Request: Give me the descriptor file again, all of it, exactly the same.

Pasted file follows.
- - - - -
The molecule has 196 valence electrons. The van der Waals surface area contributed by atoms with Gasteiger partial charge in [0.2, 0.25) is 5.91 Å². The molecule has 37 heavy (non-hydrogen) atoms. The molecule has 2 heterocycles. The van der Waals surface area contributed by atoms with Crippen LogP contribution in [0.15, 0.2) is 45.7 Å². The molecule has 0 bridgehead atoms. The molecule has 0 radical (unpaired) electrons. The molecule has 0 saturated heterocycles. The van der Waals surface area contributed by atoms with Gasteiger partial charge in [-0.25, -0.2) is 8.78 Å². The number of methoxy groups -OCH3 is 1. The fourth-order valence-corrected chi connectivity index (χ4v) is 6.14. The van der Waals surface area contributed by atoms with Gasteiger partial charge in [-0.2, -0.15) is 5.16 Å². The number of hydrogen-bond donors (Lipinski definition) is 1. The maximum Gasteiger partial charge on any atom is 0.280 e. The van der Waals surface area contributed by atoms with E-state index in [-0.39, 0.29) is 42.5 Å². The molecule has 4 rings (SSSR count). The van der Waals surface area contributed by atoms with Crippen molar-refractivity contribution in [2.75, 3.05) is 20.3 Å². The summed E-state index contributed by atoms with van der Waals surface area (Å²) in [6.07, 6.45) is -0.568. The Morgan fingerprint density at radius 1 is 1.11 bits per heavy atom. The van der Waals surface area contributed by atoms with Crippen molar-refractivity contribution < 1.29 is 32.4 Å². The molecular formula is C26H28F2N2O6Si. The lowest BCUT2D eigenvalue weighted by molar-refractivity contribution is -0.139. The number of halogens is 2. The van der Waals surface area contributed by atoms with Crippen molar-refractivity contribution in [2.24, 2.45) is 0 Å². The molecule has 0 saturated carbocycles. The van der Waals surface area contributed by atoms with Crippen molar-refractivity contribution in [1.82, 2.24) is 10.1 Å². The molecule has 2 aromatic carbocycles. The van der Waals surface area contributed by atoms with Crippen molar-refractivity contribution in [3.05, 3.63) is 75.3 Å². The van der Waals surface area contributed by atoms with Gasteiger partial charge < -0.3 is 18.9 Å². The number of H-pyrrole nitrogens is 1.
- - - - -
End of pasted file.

The molecule has 196 valence electrons. The van der Waals surface area contributed by atoms with Gasteiger partial charge in [0.2, 0.25) is 5.91 Å². The molecule has 37 heavy (non-hydrogen) atoms. The molecule has 2 heterocycles. The van der Waals surface area contributed by atoms with Crippen LogP contribution in [0.15, 0.2) is 45.7 Å². The molecule has 0 bridgehead atoms. The molecule has 0 radical (unpaired) electrons. The molecule has 0 saturated heterocycles. The van der Waals surface area contributed by atoms with Gasteiger partial charge in [-0.25, -0.2) is 8.78 Å². The number of methoxy groups -OCH3 is 1. The fourth-order valence-corrected chi connectivity index (χ4v) is 6.14. The van der Waals surface area contributed by atoms with Gasteiger partial charge in [-0.2, -0.15) is 5.16 Å². The number of hydrogen-bond donors (Lipinski definition) is 1. The maximum Gasteiger partial charge on any atom is 0.280 e. The van der Waals surface area contributed by atoms with E-state index in [-0.39, 0.29) is 42.5 Å². The molecule has 4 rings (SSSR count). The van der Waals surface area contributed by atoms with Crippen molar-refractivity contribution in [2.75, 3.05) is 20.3 Å². The summed E-state index contributed by atoms with van der Waals surface area (Å²) in [6.07, 6.45) is -0.568. The Morgan fingerprint density at radius 1 is 1.11 bits per heavy atom. The van der Waals surface area contributed by atoms with Crippen molar-refractivity contribution < 1.29 is 32.4 Å². The molecular formula is C26H28F2N2O6Si. The lowest BCUT2D eigenvalue weighted by molar-refractivity contribution is -0.139. The number of halogens is 2. The van der Waals surface area contributed by atoms with Crippen molar-refractivity contribution in [2.24, 2.45) is 0 Å². The molecule has 0 saturated carbocycles. The van der Waals surface area contributed by atoms with Crippen molar-refractivity contribution in [1.82, 2.24) is 10.1 Å². The molecule has 2 aromatic carbocycles. The van der Waals surface area contributed by atoms with Crippen molar-refractivity contribution in [3.05, 3.63) is 75.3 Å². The van der Waals surface area contributed by atoms with Gasteiger partial charge < -0.3 is 18.9 Å². The number of H-pyrrole nitrogens is 1.